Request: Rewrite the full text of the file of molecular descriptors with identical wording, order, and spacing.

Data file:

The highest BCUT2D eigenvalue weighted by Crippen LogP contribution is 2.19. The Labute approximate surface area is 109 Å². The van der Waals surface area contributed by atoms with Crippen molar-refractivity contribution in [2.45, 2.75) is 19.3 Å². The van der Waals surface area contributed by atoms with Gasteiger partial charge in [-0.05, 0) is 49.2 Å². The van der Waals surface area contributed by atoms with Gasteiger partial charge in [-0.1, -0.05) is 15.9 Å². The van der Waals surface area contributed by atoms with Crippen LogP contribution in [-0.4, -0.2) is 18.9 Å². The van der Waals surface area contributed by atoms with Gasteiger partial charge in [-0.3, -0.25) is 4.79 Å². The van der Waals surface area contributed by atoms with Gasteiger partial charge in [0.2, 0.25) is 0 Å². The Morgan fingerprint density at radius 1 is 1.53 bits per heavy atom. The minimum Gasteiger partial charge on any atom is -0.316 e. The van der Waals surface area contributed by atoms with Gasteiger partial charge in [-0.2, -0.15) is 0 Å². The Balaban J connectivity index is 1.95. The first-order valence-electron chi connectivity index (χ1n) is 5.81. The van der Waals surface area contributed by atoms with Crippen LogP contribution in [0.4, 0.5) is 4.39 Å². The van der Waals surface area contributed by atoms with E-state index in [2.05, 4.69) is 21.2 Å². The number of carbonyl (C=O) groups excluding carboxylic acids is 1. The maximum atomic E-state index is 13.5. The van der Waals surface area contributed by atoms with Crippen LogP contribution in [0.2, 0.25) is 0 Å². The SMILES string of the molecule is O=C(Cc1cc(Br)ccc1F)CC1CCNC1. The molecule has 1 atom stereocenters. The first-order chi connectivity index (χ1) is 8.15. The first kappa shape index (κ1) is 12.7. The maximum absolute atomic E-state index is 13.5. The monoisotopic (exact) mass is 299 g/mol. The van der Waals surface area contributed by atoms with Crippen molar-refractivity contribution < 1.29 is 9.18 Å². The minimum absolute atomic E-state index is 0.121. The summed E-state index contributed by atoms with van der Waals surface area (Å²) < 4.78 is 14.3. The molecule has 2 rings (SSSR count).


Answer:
The highest BCUT2D eigenvalue weighted by Crippen LogP contribution is 2.19. The Labute approximate surface area is 109 Å². The van der Waals surface area contributed by atoms with Crippen molar-refractivity contribution in [2.45, 2.75) is 19.3 Å². The van der Waals surface area contributed by atoms with Gasteiger partial charge in [-0.05, 0) is 49.2 Å². The van der Waals surface area contributed by atoms with Gasteiger partial charge in [-0.1, -0.05) is 15.9 Å². The van der Waals surface area contributed by atoms with Crippen LogP contribution in [-0.4, -0.2) is 18.9 Å². The van der Waals surface area contributed by atoms with Gasteiger partial charge in [-0.3, -0.25) is 4.79 Å². The van der Waals surface area contributed by atoms with Gasteiger partial charge in [0.2, 0.25) is 0 Å². The Morgan fingerprint density at radius 1 is 1.53 bits per heavy atom. The minimum Gasteiger partial charge on any atom is -0.316 e. The van der Waals surface area contributed by atoms with Gasteiger partial charge in [-0.2, -0.15) is 0 Å². The Balaban J connectivity index is 1.95. The first-order valence-electron chi connectivity index (χ1n) is 5.81. The van der Waals surface area contributed by atoms with Crippen LogP contribution in [0.4, 0.5) is 4.39 Å². The van der Waals surface area contributed by atoms with E-state index in [2.05, 4.69) is 21.2 Å². The number of carbonyl (C=O) groups excluding carboxylic acids is 1. The maximum atomic E-state index is 13.5. The van der Waals surface area contributed by atoms with Crippen LogP contribution in [0.2, 0.25) is 0 Å². The SMILES string of the molecule is O=C(Cc1cc(Br)ccc1F)CC1CCNC1. The molecule has 1 atom stereocenters. The first-order chi connectivity index (χ1) is 8.15. The first kappa shape index (κ1) is 12.7. The maximum absolute atomic E-state index is 13.5. The monoisotopic (exact) mass is 299 g/mol. The van der Waals surface area contributed by atoms with Crippen molar-refractivity contribution < 1.29 is 9.18 Å². The minimum absolute atomic E-state index is 0.121. The summed E-state index contributed by atoms with van der Waals surface area (Å²) < 4.78 is 14.3. The molecule has 2 rings (SSSR count).